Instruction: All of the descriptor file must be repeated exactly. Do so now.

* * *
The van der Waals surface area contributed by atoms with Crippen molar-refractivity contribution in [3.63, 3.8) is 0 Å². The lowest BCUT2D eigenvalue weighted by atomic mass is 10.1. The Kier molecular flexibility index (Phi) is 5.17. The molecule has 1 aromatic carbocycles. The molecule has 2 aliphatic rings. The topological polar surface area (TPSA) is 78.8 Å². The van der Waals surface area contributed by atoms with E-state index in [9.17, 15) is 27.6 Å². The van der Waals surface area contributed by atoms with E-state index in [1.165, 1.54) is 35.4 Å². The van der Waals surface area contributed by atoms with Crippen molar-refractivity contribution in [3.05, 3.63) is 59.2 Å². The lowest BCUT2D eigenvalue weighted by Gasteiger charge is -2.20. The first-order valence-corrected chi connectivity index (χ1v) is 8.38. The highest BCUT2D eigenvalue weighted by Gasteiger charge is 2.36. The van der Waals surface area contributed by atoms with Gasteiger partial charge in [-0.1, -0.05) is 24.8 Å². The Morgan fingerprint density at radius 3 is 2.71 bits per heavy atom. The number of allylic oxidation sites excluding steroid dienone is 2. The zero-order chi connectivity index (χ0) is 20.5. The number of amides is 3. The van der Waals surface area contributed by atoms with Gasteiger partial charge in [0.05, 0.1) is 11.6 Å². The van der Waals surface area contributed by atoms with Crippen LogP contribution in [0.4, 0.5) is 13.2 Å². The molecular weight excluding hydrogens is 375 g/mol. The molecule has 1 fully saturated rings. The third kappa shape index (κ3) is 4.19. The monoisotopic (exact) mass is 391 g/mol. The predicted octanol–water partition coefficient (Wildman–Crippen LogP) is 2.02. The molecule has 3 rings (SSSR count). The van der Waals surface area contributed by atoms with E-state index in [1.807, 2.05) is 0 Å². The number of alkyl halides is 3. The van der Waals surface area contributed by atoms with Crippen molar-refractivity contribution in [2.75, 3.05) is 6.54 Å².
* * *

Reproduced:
The van der Waals surface area contributed by atoms with Crippen molar-refractivity contribution in [3.63, 3.8) is 0 Å². The lowest BCUT2D eigenvalue weighted by atomic mass is 10.1. The Kier molecular flexibility index (Phi) is 5.17. The molecule has 1 aromatic carbocycles. The molecule has 2 aliphatic rings. The topological polar surface area (TPSA) is 78.8 Å². The van der Waals surface area contributed by atoms with E-state index in [9.17, 15) is 27.6 Å². The van der Waals surface area contributed by atoms with E-state index in [1.165, 1.54) is 35.4 Å². The van der Waals surface area contributed by atoms with Crippen molar-refractivity contribution in [3.05, 3.63) is 59.2 Å². The lowest BCUT2D eigenvalue weighted by Gasteiger charge is -2.20. The first-order valence-corrected chi connectivity index (χ1v) is 8.38. The highest BCUT2D eigenvalue weighted by Gasteiger charge is 2.36. The van der Waals surface area contributed by atoms with Gasteiger partial charge in [-0.1, -0.05) is 24.8 Å². The Morgan fingerprint density at radius 3 is 2.71 bits per heavy atom. The number of allylic oxidation sites excluding steroid dienone is 2. The zero-order chi connectivity index (χ0) is 20.5. The number of amides is 3. The van der Waals surface area contributed by atoms with Gasteiger partial charge in [0.05, 0.1) is 11.6 Å². The van der Waals surface area contributed by atoms with Crippen LogP contribution in [0.4, 0.5) is 13.2 Å². The molecular weight excluding hydrogens is 375 g/mol. The molecule has 1 fully saturated rings. The third kappa shape index (κ3) is 4.19. The monoisotopic (exact) mass is 391 g/mol. The predicted octanol–water partition coefficient (Wildman–Crippen LogP) is 2.02. The molecule has 3 rings (SSSR count). The van der Waals surface area contributed by atoms with E-state index in [1.807, 2.05) is 0 Å². The number of alkyl halides is 3. The van der Waals surface area contributed by atoms with Crippen molar-refractivity contribution in [2.75, 3.05) is 6.54 Å².